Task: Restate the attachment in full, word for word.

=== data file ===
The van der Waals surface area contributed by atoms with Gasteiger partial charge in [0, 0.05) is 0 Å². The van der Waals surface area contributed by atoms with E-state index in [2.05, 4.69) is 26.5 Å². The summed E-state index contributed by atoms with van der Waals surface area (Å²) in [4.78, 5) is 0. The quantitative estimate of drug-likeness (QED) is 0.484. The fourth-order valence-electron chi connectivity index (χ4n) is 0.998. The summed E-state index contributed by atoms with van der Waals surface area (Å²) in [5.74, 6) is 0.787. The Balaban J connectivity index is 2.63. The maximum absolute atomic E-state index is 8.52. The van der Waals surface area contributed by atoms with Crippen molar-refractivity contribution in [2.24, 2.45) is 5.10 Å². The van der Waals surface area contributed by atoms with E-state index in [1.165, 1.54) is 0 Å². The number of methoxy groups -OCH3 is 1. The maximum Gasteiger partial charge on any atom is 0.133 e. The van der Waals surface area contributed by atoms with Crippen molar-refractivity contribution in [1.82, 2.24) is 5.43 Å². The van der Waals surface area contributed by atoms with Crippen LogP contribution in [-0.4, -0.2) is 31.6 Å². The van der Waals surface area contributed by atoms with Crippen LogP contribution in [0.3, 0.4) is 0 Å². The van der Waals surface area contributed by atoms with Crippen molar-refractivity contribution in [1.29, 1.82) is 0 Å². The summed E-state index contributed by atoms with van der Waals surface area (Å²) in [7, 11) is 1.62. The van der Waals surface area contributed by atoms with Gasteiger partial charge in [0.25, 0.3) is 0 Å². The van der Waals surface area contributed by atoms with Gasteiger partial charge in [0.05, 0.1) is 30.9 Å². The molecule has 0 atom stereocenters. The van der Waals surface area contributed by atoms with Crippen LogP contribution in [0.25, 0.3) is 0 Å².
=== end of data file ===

The van der Waals surface area contributed by atoms with Gasteiger partial charge in [0, 0.05) is 0 Å². The van der Waals surface area contributed by atoms with E-state index in [2.05, 4.69) is 26.5 Å². The summed E-state index contributed by atoms with van der Waals surface area (Å²) in [4.78, 5) is 0. The quantitative estimate of drug-likeness (QED) is 0.484. The fourth-order valence-electron chi connectivity index (χ4n) is 0.998. The summed E-state index contributed by atoms with van der Waals surface area (Å²) in [5.74, 6) is 0.787. The Balaban J connectivity index is 2.63. The maximum absolute atomic E-state index is 8.52. The van der Waals surface area contributed by atoms with Crippen molar-refractivity contribution in [2.24, 2.45) is 5.10 Å². The van der Waals surface area contributed by atoms with E-state index in [1.165, 1.54) is 0 Å². The number of methoxy groups -OCH3 is 1. The maximum Gasteiger partial charge on any atom is 0.133 e. The van der Waals surface area contributed by atoms with Crippen molar-refractivity contribution in [1.82, 2.24) is 5.43 Å². The van der Waals surface area contributed by atoms with Crippen LogP contribution in [-0.4, -0.2) is 31.6 Å². The van der Waals surface area contributed by atoms with Crippen LogP contribution in [0.3, 0.4) is 0 Å². The van der Waals surface area contributed by atoms with Crippen molar-refractivity contribution in [1.29, 1.82) is 0 Å². The summed E-state index contributed by atoms with van der Waals surface area (Å²) in [7, 11) is 1.62. The van der Waals surface area contributed by atoms with Gasteiger partial charge in [0.25, 0.3) is 0 Å². The van der Waals surface area contributed by atoms with Gasteiger partial charge in [0.05, 0.1) is 30.9 Å². The molecule has 0 atom stereocenters. The van der Waals surface area contributed by atoms with Crippen LogP contribution in [0.25, 0.3) is 0 Å².